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Wednesday, November 9, 2016

Twitter Bingo - A Fun Way to Introduce Twitter to Teachers

I spent yesterday working with teachers in Canton, Connecticut. A Twitter Bingo board was one of the first things that I noticed when I walked into the room in which I gave my opening talk. I immediately snapped a picture of it and Tweeted it. Throughout the day that picture was liked and reTweeted dozens of times.


The Twitter bingo chart that I photographed was developed in part by Ruth Kidwell. Ruth later replied to a Tweet from a teacher who wanted to use the chart for introducing Twitter to his colleagues. Ruth's reply included a link to the Google Drawing in which the Twitter Bingo game was created.


It is one thing to talk to your colleagues about using Twitter for professional development, but it's another to get them to actually use it. Twitter Bingo provides people with a fun way to learn about how Twitter works.

Jumble Mode Is a New Way to Play Kahoot Games

Earlier today while creating a chart to compare features of popular quiz game tools I noticed that Kahoot has a new formatting option called Jumble Mode. The jumble mode lets you create quiz games in which students sort answer choices instead of just picking one correct answer from a multiple choice or true/false question. The jumble mode is still a beta product which means that you can currently try quizzes that have jumble mode, but you can't yet create your won jumble mode quizzes. A selection of jumble mode quizzes is available in this Kahoot blog post.

I played a Kahoot quiz in jumble mode this morning. The concept is solid. There is one thing that needs to be improved in the jumble mode. When students play a quiz in jumble mode they still have to look up at the screen in the front of the room to see the question and answer choices. Like all other Kahoot games, in jumble mode, students only see four colored shapes on their devices. Shifting attention between the screen in the front of the room and the screen in your hands adds a bit of a disconnect between the question and the answer choices. This is the same complaint that I've had about Kahoot's format for years.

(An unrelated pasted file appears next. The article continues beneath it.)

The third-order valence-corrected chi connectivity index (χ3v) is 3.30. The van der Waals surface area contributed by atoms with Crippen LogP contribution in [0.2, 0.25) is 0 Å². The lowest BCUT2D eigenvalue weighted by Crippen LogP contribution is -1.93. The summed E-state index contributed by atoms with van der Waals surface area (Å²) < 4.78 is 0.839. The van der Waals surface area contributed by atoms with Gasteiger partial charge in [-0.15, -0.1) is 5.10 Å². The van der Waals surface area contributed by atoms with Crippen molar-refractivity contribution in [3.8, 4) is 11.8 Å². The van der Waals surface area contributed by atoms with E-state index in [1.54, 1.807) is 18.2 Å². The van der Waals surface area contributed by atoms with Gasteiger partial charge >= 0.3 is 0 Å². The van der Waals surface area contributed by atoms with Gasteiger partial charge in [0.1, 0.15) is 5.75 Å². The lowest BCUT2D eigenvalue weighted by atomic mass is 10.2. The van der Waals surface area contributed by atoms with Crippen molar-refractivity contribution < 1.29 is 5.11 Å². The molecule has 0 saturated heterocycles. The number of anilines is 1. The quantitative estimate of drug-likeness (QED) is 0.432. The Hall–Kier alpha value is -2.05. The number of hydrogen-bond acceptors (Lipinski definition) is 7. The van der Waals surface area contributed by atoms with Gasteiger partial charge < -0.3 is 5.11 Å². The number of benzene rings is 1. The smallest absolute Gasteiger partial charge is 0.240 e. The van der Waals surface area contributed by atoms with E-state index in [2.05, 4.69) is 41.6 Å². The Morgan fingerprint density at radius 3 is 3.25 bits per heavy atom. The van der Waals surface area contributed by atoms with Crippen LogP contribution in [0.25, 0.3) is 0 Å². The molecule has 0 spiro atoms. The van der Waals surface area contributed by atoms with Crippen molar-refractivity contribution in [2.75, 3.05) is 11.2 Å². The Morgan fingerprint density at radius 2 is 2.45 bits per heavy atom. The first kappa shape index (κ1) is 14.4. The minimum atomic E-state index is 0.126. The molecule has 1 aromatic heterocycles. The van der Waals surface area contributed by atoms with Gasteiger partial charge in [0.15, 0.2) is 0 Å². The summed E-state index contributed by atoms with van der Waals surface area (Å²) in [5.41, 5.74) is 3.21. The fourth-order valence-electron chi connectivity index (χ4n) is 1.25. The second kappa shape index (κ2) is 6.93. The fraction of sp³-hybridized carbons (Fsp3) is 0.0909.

Applications for Education
Once it is available to all teachers, Kahoot's jumble mode could prove to be a good way to create sequencing and sorting quiz games. When I first saw jumble mode I immediately thought of using it to create a game in which students put a series of historical events into their proper chronological sequence.

Six Tools for Creating Classroom Quiz Games - A Comparison Chart

Twice in the last week I have given presentations about tools for creating fun formative assessment activities. The most popular part of that presentation is when we play a couple of quiz games in Kahoot and Socrative. Those are probably the best known quiz game platforms. They are not the only quiz game platforms. There are some other good ones. All of them have a common purpose, to make review fun, and all of them have some common features. The comparison chart embedded below can help you see the different features of six popular quiz game tools. Those tools are Kahoot, Quizizz, Quizalize, Triventy, Socrative, and Quizlet Live.

The features that are common to all six platforms are:
1. Teachers can collaborate on quiz creation by accessing published quizzes and modifying them for their own classroom use.
2. All of these quiz game tools let teachers get results in a spreadsheet format.
3. Teachers can set the games to give students immediate feedback on their answers.


The chart embedded above is hosted on Box.com. You won't be able to view the chart if your school's network blocks Box.com. If that's the case, you can view a Google Docs version of the chart.